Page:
Visiting Vincent Van Gogh

“I’ve just kept on ceaselessly painting, in order to learn painting….” Vincent Van Gogh, 1885.

What I’ll remember about visiting the Becoming Van Gogh exhibit is how many people brought their young children, like four to five year olds and younger. I understand wanting a young child to see Van Gogh’s work, but, really.  Mothers and fathers seemed to think it was acceptable to give an art history lesson out loud. Grrrr. As it was, I didn’t feel too badly about my coughing and stepping in front of the people with the audio headphones who stood in front of a painting for..ever.  It is the flu season after all. Alas, I wasn’t fortunate enough to make it through the season unscathed and after canceling my ticket once, I downed a couple of Emergen-C’s, wrapped myself in a warm scarf and made my way through Becoming Van Gogh.

It was an ambitious undertaking. Not just getting through the throngs of visitors, but I imagined someone in the back room of a museum somewhere designing this smash hit by gathering 70 paintings and drawings of the wildly eccentric, dedicated artist, Van Gogh, then, creating a brilliant story board and narrative about how Van Gogh became Van Gogh. The exhibit illustrates the creative time line in the career making of an artist. b. 1853 – 1890.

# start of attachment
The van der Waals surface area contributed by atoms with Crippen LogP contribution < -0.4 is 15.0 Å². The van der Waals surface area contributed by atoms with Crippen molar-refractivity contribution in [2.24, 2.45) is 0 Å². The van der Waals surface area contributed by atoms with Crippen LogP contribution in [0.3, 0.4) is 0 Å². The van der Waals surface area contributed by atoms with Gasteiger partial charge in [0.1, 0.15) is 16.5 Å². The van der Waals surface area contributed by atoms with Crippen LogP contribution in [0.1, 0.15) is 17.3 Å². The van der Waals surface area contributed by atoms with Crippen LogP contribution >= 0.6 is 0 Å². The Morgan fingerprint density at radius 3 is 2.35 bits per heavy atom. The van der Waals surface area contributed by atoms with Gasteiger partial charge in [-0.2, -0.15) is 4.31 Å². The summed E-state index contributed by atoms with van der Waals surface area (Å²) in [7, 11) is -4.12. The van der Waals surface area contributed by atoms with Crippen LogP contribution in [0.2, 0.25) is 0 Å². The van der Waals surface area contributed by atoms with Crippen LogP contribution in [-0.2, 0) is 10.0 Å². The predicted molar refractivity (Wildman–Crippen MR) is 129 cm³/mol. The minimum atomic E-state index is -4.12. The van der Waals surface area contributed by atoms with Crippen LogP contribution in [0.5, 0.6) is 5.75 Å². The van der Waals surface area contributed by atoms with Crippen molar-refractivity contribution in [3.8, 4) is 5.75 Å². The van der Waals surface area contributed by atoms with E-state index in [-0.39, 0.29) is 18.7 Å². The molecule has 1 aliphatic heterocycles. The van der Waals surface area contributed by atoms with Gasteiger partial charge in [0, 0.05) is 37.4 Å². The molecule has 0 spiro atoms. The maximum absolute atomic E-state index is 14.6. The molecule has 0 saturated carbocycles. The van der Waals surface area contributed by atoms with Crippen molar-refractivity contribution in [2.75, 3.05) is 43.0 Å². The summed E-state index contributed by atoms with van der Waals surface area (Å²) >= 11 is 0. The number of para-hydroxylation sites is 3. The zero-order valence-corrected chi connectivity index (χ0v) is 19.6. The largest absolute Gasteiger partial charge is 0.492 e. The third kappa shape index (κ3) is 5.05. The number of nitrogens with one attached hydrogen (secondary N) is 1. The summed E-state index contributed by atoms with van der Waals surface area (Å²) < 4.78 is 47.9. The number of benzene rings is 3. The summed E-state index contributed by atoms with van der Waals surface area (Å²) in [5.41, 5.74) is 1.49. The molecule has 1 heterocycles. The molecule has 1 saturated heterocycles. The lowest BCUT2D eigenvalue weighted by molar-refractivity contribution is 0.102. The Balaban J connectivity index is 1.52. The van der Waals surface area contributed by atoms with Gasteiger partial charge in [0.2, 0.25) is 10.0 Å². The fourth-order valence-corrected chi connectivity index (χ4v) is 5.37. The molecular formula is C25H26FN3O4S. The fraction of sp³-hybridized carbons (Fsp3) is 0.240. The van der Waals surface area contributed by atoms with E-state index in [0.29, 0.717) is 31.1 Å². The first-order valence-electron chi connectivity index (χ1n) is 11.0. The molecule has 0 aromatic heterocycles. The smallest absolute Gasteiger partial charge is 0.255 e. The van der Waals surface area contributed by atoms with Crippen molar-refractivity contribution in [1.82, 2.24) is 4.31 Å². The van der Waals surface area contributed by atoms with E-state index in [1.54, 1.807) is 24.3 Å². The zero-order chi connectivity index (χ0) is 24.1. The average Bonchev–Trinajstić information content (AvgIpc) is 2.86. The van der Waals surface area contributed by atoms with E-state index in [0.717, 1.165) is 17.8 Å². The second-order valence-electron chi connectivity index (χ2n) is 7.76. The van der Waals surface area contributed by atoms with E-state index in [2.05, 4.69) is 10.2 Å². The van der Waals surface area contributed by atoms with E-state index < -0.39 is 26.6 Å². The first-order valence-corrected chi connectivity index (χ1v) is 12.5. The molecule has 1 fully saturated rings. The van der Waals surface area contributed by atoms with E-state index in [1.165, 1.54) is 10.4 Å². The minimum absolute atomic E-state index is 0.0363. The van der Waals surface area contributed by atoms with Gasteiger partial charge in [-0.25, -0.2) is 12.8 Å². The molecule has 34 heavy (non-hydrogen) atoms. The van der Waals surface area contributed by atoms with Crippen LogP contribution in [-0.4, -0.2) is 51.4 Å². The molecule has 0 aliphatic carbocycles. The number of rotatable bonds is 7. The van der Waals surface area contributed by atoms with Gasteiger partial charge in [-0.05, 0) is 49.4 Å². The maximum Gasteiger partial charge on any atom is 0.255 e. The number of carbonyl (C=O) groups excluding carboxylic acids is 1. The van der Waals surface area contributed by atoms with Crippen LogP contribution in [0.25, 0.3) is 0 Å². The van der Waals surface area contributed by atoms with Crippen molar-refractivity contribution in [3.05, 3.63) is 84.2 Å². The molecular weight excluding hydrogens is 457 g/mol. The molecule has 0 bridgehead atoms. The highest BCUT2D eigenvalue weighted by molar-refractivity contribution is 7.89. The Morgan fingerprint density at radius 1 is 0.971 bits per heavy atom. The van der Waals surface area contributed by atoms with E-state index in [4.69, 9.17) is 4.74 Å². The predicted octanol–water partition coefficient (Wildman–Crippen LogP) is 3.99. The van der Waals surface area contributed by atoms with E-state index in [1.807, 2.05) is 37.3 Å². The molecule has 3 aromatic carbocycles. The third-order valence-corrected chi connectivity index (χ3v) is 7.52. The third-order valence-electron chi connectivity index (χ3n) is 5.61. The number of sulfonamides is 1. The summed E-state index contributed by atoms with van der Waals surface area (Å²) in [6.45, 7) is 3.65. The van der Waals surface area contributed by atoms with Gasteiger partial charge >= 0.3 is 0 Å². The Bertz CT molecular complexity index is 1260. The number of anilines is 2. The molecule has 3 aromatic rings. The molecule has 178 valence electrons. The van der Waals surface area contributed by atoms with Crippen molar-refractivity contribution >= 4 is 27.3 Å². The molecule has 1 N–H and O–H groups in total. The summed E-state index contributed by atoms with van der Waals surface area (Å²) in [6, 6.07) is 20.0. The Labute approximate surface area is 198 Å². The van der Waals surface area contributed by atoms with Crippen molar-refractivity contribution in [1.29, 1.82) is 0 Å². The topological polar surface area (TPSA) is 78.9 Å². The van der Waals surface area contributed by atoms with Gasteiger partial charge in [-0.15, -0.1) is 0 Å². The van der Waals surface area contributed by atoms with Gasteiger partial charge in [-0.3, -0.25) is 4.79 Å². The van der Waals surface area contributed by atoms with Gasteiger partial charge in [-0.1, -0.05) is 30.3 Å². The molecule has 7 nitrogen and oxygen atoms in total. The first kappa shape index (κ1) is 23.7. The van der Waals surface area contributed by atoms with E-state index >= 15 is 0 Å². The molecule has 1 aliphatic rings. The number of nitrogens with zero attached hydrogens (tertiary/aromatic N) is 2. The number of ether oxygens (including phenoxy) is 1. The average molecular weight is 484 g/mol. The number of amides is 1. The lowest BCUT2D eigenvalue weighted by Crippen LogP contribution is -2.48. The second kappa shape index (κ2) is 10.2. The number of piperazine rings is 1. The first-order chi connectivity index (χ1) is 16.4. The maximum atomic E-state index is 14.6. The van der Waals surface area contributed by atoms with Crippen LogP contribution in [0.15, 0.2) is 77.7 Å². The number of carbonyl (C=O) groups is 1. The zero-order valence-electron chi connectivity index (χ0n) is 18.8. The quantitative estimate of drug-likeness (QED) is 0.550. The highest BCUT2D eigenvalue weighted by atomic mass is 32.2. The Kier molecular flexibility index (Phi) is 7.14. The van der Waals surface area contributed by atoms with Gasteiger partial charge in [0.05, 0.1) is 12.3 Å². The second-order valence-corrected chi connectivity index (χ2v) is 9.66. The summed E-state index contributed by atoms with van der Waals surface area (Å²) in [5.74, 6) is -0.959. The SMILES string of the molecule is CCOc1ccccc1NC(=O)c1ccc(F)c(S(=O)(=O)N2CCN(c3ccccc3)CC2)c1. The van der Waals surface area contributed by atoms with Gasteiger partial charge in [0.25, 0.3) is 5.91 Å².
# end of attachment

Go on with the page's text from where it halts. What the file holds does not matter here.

I learned that VG was like many people I’ve known. After many false starts at life, accompanied by his eventual fatal mental illness, he decided to become an artist. The most endearing of his artistic traits, once he decided to be an artist, was that he put his mind to it and became as you know an exceptional and unforgettable artist. He embraced his career path seriously by beginning at the root of art. He learned to draw and he drew and drew until his art morphed into paintings and then he became fascinated with color. It’s what we now envision when we see the name Van Gogh – we think color.  He became a beautiful colorist by meticulously studying, defying and questioning the rules of art.

Factories-at-Asnieres-Seen-from-the-Quai-de-Clichy“Factories at Asnieres”   1887     IrisesIrises” 1889

Think of a ball of yarn with these color combinations.

My favorite take away was learning how he would wind different colors of yarn into balls to experiment with color combinations before adding them to his canvas. Look at his most colorful works. You’ll see how the contrasting colors literally pop on his canvases as they lay side by side. He was a genius and a tireless artist, who despite his mental imbalance and desperate straits, along with a God given talent, skillfully fine tuned a short, but distinctive style of art that is undeniably Vincent Van Gogh.

It’s what every artist strives for.

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